Typed collection keys

Summary: When programming, often there is a requirement to store heterogeneous types of values in a collection. The Typed Keys pattern defines keys which ‘know’ the type of data to which they refer, and which encapsulate the type information and logic to convert it to and from the storage type.

Preamble

I seem to write on this theme a lot: how to leverage the type system of modern programming languages to reduce programming errors, and make application code less verbose. Well, this is another example of that, and it’s a technique I find myself using quite often in Java & C# to really simplify code, increase type-safety (i.e., reduce the opportunity for dumb errors) and make business logic more understandable.

The gist is that if you do the same things every time you access particular keys/variables/lookup items, encapsulate these actions within the key, rather than spreading them throughout the code.

It’s not an original idea, and we’ll point to some examples in a future post.

Motivating example:

Let’s say you have a map of strings to objects (in Java: Map<String, Object>), and you’re storing in it values of several different types:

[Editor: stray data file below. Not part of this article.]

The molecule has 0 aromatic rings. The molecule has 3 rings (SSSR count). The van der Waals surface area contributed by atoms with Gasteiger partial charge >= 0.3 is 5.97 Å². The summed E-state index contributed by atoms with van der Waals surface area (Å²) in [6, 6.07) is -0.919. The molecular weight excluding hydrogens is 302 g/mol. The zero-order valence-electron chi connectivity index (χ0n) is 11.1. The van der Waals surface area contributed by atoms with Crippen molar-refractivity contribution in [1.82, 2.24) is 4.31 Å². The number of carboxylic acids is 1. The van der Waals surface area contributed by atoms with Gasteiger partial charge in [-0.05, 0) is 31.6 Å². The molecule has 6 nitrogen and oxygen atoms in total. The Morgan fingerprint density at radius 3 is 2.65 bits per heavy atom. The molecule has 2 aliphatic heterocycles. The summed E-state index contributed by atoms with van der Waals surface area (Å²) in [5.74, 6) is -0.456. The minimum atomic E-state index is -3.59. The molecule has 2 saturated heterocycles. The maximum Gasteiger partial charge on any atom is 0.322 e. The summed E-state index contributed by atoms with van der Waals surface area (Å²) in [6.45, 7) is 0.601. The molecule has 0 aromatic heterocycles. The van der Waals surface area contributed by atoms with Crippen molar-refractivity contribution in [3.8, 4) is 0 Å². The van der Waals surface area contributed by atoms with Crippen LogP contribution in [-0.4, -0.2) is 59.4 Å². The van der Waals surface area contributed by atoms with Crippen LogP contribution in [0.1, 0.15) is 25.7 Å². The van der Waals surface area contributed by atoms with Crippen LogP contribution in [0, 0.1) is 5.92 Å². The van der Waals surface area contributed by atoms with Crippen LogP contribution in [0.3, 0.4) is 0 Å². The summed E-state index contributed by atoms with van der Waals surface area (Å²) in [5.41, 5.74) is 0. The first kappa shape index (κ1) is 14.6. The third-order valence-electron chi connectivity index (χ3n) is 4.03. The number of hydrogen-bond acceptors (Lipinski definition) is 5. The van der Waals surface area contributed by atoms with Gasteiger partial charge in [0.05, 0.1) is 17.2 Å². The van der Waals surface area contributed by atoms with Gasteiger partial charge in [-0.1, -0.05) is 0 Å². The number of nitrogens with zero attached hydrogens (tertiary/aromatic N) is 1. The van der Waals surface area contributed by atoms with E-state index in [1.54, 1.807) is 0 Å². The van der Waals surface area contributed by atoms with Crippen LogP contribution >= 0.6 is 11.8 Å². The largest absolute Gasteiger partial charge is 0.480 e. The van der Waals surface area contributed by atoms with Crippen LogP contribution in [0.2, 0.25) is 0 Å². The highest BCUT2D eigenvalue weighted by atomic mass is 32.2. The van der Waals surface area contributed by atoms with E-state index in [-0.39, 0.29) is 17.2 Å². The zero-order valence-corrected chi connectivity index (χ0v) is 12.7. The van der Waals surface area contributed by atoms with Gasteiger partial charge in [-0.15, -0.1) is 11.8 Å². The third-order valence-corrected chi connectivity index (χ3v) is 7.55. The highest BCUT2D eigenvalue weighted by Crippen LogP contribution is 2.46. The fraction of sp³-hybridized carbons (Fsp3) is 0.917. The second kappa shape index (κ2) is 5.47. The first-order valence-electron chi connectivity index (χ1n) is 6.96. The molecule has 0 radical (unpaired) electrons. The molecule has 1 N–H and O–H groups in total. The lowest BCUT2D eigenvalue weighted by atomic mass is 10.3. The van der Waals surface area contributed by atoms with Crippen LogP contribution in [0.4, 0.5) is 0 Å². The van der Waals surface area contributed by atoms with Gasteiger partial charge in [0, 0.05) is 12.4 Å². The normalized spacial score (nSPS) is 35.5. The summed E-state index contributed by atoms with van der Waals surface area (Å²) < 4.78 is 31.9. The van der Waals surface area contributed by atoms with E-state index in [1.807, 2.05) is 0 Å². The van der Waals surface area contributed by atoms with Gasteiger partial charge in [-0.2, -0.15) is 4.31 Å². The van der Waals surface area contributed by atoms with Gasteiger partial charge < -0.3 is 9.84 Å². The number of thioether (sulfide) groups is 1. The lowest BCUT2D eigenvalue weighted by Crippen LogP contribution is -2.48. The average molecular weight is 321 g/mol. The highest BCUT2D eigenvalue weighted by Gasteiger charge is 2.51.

‘sessionId’: Long
‘username’: String
‘loginDate’: Date object (representing a point-in-time)
‘userStaffId’: Integer (optional)

And let’s say that there could be a bunch of other such keys too—dozens or hundreds—it’s an open-ended list.

This situation occurs with session attributes, and configuration settings, and key-value application databases.

(If it was a small, fixed list, the solution might be a wrapper class around the Map, with appropriately-typed getters and setters for each value.)

But the keys are an open-ended set. The code to retrieve a session-id might be:

long sessionId = (Long)map.get("sessionId");

Let’s imagine that we’re doing that a few times throughout the codebase.

And to set it:

map.put("sessionId") = /* generate the session id somehow */

Already, there are a couple of problems with this code, so let’s address them one at a time.

The string literal

A simple (and obvious) one to start:

We’re repeating the same constant strings throughout the codebase. This is error-prone, and makes the code fragile & hard to change.